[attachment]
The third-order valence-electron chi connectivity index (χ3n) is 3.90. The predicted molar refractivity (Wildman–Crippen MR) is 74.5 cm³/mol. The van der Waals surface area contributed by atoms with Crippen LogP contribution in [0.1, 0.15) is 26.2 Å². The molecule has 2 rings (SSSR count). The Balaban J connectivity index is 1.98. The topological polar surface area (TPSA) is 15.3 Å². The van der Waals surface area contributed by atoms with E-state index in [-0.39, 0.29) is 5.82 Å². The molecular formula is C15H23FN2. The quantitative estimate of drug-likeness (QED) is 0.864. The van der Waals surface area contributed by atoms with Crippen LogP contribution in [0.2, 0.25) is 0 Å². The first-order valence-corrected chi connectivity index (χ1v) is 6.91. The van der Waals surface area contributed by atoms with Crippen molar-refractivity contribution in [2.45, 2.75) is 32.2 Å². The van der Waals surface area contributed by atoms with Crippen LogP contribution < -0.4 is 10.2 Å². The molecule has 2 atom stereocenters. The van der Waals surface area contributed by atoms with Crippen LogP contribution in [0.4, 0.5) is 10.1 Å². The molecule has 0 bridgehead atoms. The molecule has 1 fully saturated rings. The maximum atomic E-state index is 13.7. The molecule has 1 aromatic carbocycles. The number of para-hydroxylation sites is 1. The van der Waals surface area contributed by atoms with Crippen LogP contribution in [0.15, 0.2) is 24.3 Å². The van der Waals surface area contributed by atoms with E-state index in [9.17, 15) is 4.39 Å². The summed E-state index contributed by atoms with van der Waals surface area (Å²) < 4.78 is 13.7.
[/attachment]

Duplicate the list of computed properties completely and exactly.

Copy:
The third-order valence-electron chi connectivity index (χ3n) is 3.90. The predicted molar refractivity (Wildman–Crippen MR) is 74.5 cm³/mol. The van der Waals surface area contributed by atoms with Crippen LogP contribution in [0.1, 0.15) is 26.2 Å². The molecule has 2 rings (SSSR count). The Balaban J connectivity index is 1.98. The topological polar surface area (TPSA) is 15.3 Å². The van der Waals surface area contributed by atoms with E-state index in [-0.39, 0.29) is 5.82 Å². The molecular formula is C15H23FN2. The quantitative estimate of drug-likeness (QED) is 0.864. The van der Waals surface area contributed by atoms with Crippen LogP contribution in [0.2, 0.25) is 0 Å². The first-order valence-corrected chi connectivity index (χ1v) is 6.91. The van der Waals surface area contributed by atoms with Crippen molar-refractivity contribution in [2.45, 2.75) is 32.2 Å². The van der Waals surface area contributed by atoms with Crippen LogP contribution < -0.4 is 10.2 Å². The molecule has 2 atom stereocenters. The van der Waals surface area contributed by atoms with Crippen LogP contribution in [0.4, 0.5) is 10.1 Å². The molecule has 0 bridgehead atoms. The molecule has 1 fully saturated rings. The maximum atomic E-state index is 13.7. The molecule has 1 aromatic carbocycles. The number of para-hydroxylation sites is 1. The van der Waals surface area contributed by atoms with Crippen LogP contribution in [0.15, 0.2) is 24.3 Å². The van der Waals surface area contributed by atoms with E-state index in [9.17, 15) is 4.39 Å². The summed E-state index contributed by atoms with van der Waals surface area (Å²) < 4.78 is 13.7.